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Mavs Donuts: Where Does Carlisle Rank In All-Time Top 10 DFW Coaches?

DFW’s Mount Coachmore doesn’t include some good guys and some good coaches and managers. Our top 10 ...

Some are in the Hall of Fame.

Some have their sport’s most all-time wins.

Some have multiple championships rings, flawless legacies or even enduring “How ’Bout Them Cowboys?!” mantras.

But of all the head coaches in the history of Dallas-Fort Worth sports, none can boast the record of Eddie Stanky: Undefeated.

In 1977 the Texas Rangers were floundering around .500 when Stanky took over for fired manager Frank Lucchesi. After an introductory press conference at Minneapolis’ Metropolitan Stadium on June 22, Stanky guided his new team to a thrilling 10-8 victory over the Twins.

Then – sorta similar to the Dallas Mavericks’ Rick Carlisle last week – he quit.

READ MORE: Why Won't Cuban 'Trade' Rick Carlisle?

After sleeping on it, Stanky told team management the next morning that he was resigning because he missed his family and wasn’t ready for the baseball grind. He left for Alabama with a career managerial record of 1-0, never to be heard from again.

To make this elite group - DFW's Mount Coachmore - you need more than one win.

DONUT 12: So No to 1-0. Though he joined Carlisle, former Mavs’ coach Dick Motta and ex-Dallas Cowboys’ boss Bill Parcells in abruptly resigning, Stanky and his unblemished record didn’t finagle his way onto our list of DFW’s best coaches.

In a couple cases, you have more than 1,300 victories. You might have almost 30 years on the job. You could’ve created a legendary player, or even revolutionized an entire sport. 

DONUT 11: Good Guys Finish ... DFW’s Mount Coachmore doesn’t include good guys such as the Cowboys’ Jason Garrett and Rangers’ Johnny Oates, almost champions like SMU’s Bobby Collins or eternal soccer ambassador Gordon Jago. It does include champions, legends and the best of our best on the sidelines, on the bench and in the dugout.

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While the criteria includes success and longevity, having a memorable philosophy doesn’t hurt, either.

From Jimmy Johnson’s “asthma field” to Dunbar High School’s Robert Hughes’ “If you can’t work hard and put out your best, then go home to mama” to TCU’s Dutch Meyer’s “Fight ’em until Hell freezes over, and then fight ’em on ice”, it’s our Top 10 All-Time Coaches in Dallas-Fort Worth History:

DONUT 10. Ron Washington, Texas Rangers – Animated Rangers skipper would rank higher if he had coaxed that last strike in St. Louis in 2011 and hadn’t dinged a resume that included consecutive World Series berths with in-season drug use and an infidelity-fueled resignation.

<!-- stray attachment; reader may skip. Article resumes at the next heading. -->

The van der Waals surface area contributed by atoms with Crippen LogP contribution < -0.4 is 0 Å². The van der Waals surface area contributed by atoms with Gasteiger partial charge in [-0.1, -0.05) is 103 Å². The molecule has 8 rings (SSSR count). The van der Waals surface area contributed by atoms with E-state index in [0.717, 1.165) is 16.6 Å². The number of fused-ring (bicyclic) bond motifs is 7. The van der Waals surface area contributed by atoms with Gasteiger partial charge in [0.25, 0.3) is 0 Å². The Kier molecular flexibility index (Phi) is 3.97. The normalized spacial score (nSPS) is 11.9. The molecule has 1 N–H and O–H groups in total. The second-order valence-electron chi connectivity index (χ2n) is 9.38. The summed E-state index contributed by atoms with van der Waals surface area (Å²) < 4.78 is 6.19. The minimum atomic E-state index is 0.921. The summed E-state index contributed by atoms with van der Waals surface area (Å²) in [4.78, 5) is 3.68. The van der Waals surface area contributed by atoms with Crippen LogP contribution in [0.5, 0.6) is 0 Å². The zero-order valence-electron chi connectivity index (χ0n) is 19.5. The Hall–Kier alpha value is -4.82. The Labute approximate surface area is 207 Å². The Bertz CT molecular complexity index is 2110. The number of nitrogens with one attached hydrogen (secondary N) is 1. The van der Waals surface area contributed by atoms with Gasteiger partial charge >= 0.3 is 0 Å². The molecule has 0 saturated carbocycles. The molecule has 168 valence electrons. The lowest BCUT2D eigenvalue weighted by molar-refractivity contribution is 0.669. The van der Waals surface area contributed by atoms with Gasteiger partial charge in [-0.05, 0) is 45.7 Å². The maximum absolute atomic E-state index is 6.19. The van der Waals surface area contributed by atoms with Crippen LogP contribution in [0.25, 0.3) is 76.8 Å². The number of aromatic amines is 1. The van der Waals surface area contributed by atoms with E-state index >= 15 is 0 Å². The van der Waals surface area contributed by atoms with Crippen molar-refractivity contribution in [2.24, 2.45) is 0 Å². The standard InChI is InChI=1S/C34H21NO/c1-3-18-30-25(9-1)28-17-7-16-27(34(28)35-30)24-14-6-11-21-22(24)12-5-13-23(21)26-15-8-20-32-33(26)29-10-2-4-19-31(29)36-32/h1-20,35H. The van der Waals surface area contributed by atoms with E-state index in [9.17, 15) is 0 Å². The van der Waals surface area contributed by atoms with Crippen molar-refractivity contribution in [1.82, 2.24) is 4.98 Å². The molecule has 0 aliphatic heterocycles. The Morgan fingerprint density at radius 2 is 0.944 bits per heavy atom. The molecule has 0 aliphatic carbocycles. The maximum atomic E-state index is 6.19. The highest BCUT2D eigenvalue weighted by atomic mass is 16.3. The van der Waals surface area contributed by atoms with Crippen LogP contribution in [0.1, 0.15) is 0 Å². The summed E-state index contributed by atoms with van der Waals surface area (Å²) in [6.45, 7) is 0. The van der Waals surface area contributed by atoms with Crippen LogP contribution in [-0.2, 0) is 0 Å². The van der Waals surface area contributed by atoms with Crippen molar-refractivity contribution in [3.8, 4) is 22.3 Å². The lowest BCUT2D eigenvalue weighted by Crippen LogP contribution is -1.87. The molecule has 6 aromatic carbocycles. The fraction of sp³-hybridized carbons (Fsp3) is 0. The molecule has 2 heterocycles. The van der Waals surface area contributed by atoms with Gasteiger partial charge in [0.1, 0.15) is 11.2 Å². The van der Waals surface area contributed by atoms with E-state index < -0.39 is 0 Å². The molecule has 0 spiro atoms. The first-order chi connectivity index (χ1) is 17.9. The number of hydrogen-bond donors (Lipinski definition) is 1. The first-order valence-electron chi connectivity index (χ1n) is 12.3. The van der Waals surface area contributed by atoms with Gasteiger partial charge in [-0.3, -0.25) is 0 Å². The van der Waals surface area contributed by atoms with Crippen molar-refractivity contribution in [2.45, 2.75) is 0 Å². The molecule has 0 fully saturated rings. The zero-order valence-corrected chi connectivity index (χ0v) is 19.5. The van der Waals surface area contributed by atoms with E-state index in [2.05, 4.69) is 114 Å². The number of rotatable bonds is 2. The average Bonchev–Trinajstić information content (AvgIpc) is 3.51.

DONUT 9. Sandra Meadows, Duncanville High School – Women’s basketball Hall of Famer won 743 games (including a 134-game winning streak) and led the Pantherettes to four state championships in 25 years.

DONUT 8. Don Nelson, Dallas Mavericks – The NBA’s all-time leader with 1,335 coaching victories, he took over the Mavs in the late 1990s and had both the guts to draft unknown Dirk Nowitzki and the genius to play the 7-footer on the perimeter.

DONUT 7. Randy Allen, Highland Park High School – One of only three Texas high school football coaches with 400+ career wins, he’s led the Scots to four state championships in 22 seasons.

DONUT 6. Rick Carlisle, Dallas Mavericks – Before he recently resigned from Luka Doncic-led Dallas (was Rick pushed or did he jump?), Mavs’ coach lasted 13 seasons and led team to its only NBA trophy.

DONUT 5. Dutch Meyer, TCU – After graduating Sammy Baugh in 1936, he designed a futuristic offense featuring the forward pass and 152-pound quarterback Davey O’Brien. The Hall of Famer led the Horned Frogs to two football national titles, while also serving as basketball and baseball head coach.

DONUT 4. Ken Hitchcock, Dallas Stars – His trademark defense propelled Stars to back-to-back Stanley Cup Finals appearances and the team’s lone championship in 1999.

DONUT 3. Jimmy Johnson, Dallas Cowboys – Quality over quantity. In only five seasons, he won consecutive titles with Cowboys and also paved the way for a third.

DONUT 2. Robert Hughes, Dunbar High School – For 32 years the Hall of Fame coach led the Flyin’ Wildcats to a fast-paced, full-court brand of hoops that produced five state championships and 1,333 wins, most in boys’ high-school history.

DONUT 1. Tom Landry, Dallas Cowboys – The first head coach of America’s Team endured an unprecedented 29 years, building an impeccable legacy and winning two Super Bowls.